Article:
- Ruben Olivares: Donaire better not let himself get caught here, that’s for sure, or else he’d end up as one of the 75 or so knockout wins on the lengthy ledger of Ruben Olivares. This could end up as a very rough and tumble fight, and I think Olivares would be better equipped for that sort of contest. Olivares wins via TKO
- Panama Al Brown: This is a terrible stylistic match-up for the Filipino Flash. Brown is 5’11” and has a 8-inch reach advantage. Oh yea, he was never stopped in 168 freakin’ fights. Pretty spectacular. I just can’t watch Nonito Donaire vs. Jeffrey Mathebula, and then think that he has any sort of a chance against the Panamanian legend. Brown wins via decision
Donaire vs. 5 of Boxing’s Best Super Bantamweights
- Wilfredo Gomez: Gomez was as dominant of a fighter and a champion as you’re ever going to find, in any weight class. Amongst a seemingly endless string of defenses was his crushing 5th round TKO win over a 52-0 Zarate. All of his title wins at 122 lbs were by stoppage. Donaire isn’t escaping that fate. Again, there is nothing that says Donaire has a bad chin. But the evidence we have says he can be hit, and Gomez is just another guy you can’t afford to do that against. Gomez wins via TKO
- Marco Antonio Barrera: The losses to Junior Jones notwithstanding, 122 pounds was Barrera’s best weight. How good was the Baby Faced Assassin when that nickname was actually the perfect description of who he was? Donaire doesn’t have the unbridled aggression that a peak Pacquiao did, which worked so very well against Barrera – albeit at featherweight – nor would his power deter MAB either. I like Barrera to take over this fight by the mid rounds, either bringing home a decision or scoring a late stoppage victory. Barrera wins via decision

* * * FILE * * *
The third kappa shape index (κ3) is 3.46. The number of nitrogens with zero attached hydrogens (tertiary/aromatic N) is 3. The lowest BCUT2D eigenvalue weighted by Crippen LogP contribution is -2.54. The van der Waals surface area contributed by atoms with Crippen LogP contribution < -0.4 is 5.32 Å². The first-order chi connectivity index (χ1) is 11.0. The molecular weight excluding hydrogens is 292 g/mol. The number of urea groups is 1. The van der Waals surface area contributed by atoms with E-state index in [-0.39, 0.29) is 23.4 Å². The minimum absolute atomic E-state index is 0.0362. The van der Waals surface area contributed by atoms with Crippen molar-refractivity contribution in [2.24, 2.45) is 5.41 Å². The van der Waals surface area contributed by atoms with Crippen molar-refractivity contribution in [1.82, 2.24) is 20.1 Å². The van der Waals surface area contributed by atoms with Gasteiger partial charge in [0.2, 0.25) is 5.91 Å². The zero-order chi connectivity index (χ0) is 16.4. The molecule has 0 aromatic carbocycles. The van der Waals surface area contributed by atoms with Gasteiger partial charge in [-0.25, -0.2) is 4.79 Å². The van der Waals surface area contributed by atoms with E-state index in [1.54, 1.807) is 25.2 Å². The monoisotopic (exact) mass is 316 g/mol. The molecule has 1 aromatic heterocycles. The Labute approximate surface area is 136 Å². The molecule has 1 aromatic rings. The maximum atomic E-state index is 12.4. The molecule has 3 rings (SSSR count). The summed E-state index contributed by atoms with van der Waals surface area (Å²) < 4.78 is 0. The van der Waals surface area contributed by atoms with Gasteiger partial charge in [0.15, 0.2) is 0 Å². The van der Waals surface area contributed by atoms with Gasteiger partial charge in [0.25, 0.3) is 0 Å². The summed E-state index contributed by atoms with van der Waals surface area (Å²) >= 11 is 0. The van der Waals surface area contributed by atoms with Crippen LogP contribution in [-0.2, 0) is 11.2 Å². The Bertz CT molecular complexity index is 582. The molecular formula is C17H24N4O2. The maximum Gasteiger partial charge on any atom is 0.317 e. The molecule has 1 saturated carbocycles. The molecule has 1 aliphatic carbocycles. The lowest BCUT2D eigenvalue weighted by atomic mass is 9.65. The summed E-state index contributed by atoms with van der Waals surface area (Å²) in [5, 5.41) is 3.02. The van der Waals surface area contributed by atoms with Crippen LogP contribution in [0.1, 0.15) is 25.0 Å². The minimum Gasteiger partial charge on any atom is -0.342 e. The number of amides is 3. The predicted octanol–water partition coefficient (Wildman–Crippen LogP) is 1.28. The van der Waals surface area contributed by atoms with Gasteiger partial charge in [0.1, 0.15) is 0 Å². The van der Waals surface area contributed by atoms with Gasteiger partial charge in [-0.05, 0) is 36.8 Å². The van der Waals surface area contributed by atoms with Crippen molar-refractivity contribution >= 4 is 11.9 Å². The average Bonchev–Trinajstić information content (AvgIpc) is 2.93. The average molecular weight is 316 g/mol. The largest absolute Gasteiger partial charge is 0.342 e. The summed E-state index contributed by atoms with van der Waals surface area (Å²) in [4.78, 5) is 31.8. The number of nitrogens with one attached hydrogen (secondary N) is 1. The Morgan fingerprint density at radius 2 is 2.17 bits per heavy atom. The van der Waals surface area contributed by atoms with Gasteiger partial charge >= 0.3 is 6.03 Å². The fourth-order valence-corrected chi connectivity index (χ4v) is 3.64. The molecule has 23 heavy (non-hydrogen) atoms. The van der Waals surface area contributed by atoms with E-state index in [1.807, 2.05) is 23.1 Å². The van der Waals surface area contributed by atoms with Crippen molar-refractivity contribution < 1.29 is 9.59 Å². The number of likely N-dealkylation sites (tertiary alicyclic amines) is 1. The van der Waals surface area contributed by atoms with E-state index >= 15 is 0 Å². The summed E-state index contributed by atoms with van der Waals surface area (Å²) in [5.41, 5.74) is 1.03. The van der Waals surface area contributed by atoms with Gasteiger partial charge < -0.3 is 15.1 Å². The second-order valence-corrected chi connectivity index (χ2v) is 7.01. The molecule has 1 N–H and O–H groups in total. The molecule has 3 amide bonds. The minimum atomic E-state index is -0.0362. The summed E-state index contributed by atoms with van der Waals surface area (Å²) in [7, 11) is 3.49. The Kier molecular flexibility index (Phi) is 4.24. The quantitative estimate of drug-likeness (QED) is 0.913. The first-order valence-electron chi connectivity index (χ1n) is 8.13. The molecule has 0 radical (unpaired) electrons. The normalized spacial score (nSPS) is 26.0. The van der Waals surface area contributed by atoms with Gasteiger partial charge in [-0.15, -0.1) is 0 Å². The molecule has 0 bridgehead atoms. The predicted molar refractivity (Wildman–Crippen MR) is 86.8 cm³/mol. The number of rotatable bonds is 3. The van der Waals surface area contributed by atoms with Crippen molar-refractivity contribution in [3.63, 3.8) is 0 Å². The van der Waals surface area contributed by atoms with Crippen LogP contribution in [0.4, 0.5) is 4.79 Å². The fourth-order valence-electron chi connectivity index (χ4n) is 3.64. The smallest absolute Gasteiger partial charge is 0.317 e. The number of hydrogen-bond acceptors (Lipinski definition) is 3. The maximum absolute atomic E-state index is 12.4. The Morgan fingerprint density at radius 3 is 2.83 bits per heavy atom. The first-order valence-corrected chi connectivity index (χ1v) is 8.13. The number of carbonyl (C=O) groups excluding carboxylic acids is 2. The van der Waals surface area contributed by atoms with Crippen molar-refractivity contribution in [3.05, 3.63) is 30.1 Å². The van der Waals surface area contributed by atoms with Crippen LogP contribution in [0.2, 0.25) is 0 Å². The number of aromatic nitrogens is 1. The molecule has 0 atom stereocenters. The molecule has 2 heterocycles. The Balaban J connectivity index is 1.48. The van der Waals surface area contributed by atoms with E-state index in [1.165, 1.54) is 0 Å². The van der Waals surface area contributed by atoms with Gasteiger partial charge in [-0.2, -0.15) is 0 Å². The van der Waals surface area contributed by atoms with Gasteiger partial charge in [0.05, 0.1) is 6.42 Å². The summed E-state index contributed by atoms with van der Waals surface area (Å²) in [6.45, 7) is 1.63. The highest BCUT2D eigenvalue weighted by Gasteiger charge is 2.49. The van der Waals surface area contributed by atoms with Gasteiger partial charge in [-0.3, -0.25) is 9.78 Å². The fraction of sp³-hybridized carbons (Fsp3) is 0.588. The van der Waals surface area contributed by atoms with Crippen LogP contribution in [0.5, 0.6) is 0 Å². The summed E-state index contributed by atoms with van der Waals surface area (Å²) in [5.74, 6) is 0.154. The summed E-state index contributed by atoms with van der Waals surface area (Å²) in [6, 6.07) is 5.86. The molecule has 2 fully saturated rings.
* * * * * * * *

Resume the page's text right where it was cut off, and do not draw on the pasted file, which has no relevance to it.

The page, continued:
- Erik Morales: I’ll make this one quick. Morales is too damn tough, too damn talented and too damn big for Donaire. Donaire would have to try to play keep away and win a decision, or else El Terrible lays the hammer down. Even so, Morales would be the one doing damage if Donaire adopted that tactic, which means at best he’d make it to the final bell and drop the bout on the scorecards. Morales wins via decision
- Israel Vazquez: This would be such a fun fight. Vicious left hooks being exchanged from the opening bell, fighters hitting the deck. Vazquez is usually the prototypical fighter you wouldn’t want to trade hooks with – don’t hook with a hooker, ya know – but Donaire’s left hook is likely a bit quicker and more explosive. Vazquez is never out until he’s really out, so it’s a good thing Donaire is a fantastic finisher when he has his man hurt. He better not get overconfident in those exchanges though, or else the tides would be turned. Donaire wins via TKO
- Wilfredo Vazquez: Will the father get revenge for the son? He’s certainly a more accomplished fighter than Jr., which would make this another fantastic contest. Donaire would need to be much more disciplined here than he was when he met the progeny, but I think he’d acknowledge that from the get go and respond accordingly. Donaire gets by on his athleticism and size here. Donaire wins via decision
Results: Donaire vs. the Best Bantams/Super Bantams in History
- 3 wins (2 decisions, 1 stoppage)
- 7 losses (4 decisions, 3 stoppages)
Be sure to chime in below with your thoughts and let us known if you agree or disagree with how the Filipino Flash would do in these mythological boxing fantasy matches with some of the best boxers ever.